Thread: Weather
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Old May 14, 2016   #23
Join Date: Aug 2011
Location: Wyoming
Posts: 758

Originally Posted by zeuspaul View Post
I am puzzled when I check Weather Underground and the prediction is 40% chance of 0 inches of rain. What the heck does that mean?
As I mentioned above, I find the forecasts from most helpful, but I suspect that what you mention meant 40% chance of precip -- and only a very small amount -- a "trace" of precip, too small to measure, but enough to make grass too wet to cut -- is expected if the 40% chance of precip does happen.

Originally Posted by carolyn137 View Post
. . . where I am in upstate NY onthe Vt border it was a hard freeze again last night . . . . I can't even bring myself to mention in detail what the damage has been here where I am as to daffodils,tulips, lilacs ,daylilies, roses frozen,etc.

I've seen you mention this several times and sympathized, I think you've said that you have a lot of perennial beds that you've developed over the years . . . so sad to have those late hard freezes hit them . . . *almost* as bad as voracious voles, and worse because of the better quality of the flowers you're losing. Your climate seems generally a little milder than ours, but we haven't had the late hard freezes, so I'm hoping the lilacs and daffodils and apple and plum and chokecherry blossoms *might* still manage something close to normal bloom, in spite of the snow, which we're still getting.

Originally Posted by greenthumbomaha View Post
I do appreciate all the steps leading to modern forecasting. I think it started in the 80's with supercomputers. My adult kids are oblivious. Weather was fiction when I was their age. Thank you for this information, JLJ.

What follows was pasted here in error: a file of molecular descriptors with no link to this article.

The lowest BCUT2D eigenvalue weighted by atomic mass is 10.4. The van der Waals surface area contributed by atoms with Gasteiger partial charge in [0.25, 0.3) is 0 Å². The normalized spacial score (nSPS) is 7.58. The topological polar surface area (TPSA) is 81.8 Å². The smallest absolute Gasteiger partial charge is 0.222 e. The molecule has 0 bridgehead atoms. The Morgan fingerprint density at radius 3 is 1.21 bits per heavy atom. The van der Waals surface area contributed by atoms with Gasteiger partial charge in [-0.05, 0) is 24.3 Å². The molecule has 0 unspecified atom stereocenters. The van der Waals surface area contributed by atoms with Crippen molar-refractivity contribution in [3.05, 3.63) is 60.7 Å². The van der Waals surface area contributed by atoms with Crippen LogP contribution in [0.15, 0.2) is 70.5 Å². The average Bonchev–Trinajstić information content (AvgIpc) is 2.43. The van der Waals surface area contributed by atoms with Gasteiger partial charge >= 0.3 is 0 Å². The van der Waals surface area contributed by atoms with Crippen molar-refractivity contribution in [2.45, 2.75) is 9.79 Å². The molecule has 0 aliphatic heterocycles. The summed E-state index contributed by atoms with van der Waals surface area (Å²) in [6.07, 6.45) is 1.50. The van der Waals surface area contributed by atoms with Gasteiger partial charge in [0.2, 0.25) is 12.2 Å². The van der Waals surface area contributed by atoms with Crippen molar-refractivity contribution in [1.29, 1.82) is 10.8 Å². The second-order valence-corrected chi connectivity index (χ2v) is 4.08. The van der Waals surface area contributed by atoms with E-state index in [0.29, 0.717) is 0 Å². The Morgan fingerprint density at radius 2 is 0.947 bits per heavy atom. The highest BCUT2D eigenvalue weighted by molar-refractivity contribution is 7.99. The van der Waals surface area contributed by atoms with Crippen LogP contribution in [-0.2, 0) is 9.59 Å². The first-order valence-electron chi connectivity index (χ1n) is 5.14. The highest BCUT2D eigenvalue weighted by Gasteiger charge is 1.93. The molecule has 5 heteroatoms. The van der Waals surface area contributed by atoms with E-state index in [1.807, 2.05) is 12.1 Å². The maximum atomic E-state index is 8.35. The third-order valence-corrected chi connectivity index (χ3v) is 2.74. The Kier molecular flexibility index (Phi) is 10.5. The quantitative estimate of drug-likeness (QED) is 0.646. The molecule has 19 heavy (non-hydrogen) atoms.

I too find it helpful to have a heads up on what might be coming down the pike. Of course things conditions can and will change, but at least I can be somewhat prepared if need be (especially mentally when a blizzard is coming )

Stay warm /cool/ dry/ wet everyone.

- Lisa
Computerized weather related resource data from satellites and other sources is a major advance, but I think the key to really good forecasting is the same as it's always been and lies between the ears of someone educated and experienced, with good communication skills.

Decades ago, long before personal computers -- or even widespread use of commercial/academic/govt computers -- the television station where we lived (yes, only one) had a man who was a real meteorologist (impressive academic credentials plus many years experience with weather in the region where he lived). He'd give the forecast as specified by the weather bureau, then, if he thought appropriate, he'd say something like "the official forecast is for warm and sunny, but I don't think I'd plan any picnics because . . ."

That's the same thing, I think, that makes the "forecast discussion" so valuable in the forecasts. Not so many years ago, those forecasts were not as reliable as one might wish and I contacted the regional weather office involved whenever one was really odd. They said that the system had been set up to computer generate the forecasts, and their ability to override the computer was limited, but they were working on getting that changed . . . and apparently they did.

So their forecasts -- at least from our regional offices -- are quite good and contribute substantially to personal safety and agricultural/commercial productivity . . . and probably will until some idiot who knows nothing about what is required to produce useful weather forecasts decides that it would save money to just let the computers do the forecasting.
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